Yesterday U.S. District Judge James Ware refused Google's motion to dismiss a class action suit alleging violation of the Federal Wiretap Act for sniffing open wireless networks as part of their "Street View" program.
Judge Ware based this decision in part on the plaintiffs assertion that the open wireless "networks were themselves configured to render the data packets, or electronic communications, unreadable and inaccessible without the use of rare packet sniffing software; technology allegedly outside the purview of the general public."
What is not stated, however, is that this "rare packet sniffing software" is built into every copy of the Microsoft Windows OS since the introduction of Windows Vista (using the Network Monitor tool), in every copy of Mac OS X since 10.6 "Snow Leopard" (using the airport utility), and nearly all versions of Linux. Most manufactures of wireless cards include support for monitor mode, which is specifically designed to capture wireless traffic. It will be interesting to see as the trial progresses if something built into every modern desktop operating system and most wireless cards can be considered outside the purview of the general public.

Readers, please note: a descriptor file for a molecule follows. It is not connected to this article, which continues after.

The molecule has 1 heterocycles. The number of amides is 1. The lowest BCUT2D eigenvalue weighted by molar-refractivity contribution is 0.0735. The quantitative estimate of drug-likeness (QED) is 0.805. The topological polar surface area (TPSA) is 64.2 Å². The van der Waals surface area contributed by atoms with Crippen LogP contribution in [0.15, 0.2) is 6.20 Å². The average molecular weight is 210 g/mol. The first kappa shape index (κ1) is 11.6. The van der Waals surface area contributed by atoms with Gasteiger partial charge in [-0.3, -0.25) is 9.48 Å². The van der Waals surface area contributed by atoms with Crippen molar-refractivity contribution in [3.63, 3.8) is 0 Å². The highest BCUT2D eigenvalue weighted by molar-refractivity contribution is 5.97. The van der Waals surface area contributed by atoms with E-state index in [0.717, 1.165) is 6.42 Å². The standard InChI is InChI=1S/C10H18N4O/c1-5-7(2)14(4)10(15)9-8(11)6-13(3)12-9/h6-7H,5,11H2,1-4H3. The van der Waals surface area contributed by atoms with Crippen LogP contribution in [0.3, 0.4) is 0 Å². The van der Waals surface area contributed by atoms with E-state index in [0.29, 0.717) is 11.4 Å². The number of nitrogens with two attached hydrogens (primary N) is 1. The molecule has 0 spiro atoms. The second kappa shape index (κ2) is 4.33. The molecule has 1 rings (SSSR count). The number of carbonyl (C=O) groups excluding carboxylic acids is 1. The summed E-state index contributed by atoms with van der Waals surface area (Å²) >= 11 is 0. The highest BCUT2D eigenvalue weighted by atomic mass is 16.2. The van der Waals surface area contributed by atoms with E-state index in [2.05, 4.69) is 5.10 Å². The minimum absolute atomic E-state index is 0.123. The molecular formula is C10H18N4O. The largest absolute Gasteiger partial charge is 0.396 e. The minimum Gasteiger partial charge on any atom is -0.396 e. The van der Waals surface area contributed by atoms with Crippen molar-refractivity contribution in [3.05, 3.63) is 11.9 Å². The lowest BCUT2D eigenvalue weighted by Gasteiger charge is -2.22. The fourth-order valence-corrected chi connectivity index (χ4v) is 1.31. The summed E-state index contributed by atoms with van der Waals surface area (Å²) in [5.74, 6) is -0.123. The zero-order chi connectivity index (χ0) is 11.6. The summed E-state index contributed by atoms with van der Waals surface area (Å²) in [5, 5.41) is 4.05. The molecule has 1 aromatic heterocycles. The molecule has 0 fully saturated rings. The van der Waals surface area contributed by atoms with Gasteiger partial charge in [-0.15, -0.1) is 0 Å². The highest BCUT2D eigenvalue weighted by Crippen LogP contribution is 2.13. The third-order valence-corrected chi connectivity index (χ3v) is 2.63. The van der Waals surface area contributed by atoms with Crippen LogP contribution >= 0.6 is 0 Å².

Although I don't agree with Google in their storing this network traffic, if they are found guilty of wiretapping this could cause issues for network and security professionals. Because wireless signals don't stop at property lines, when you start a wireless sniffer to listen on a channel you often inadvertantly capture other unencrypted wireless traffic as well.
It will be very interesting to see the outcome of this case.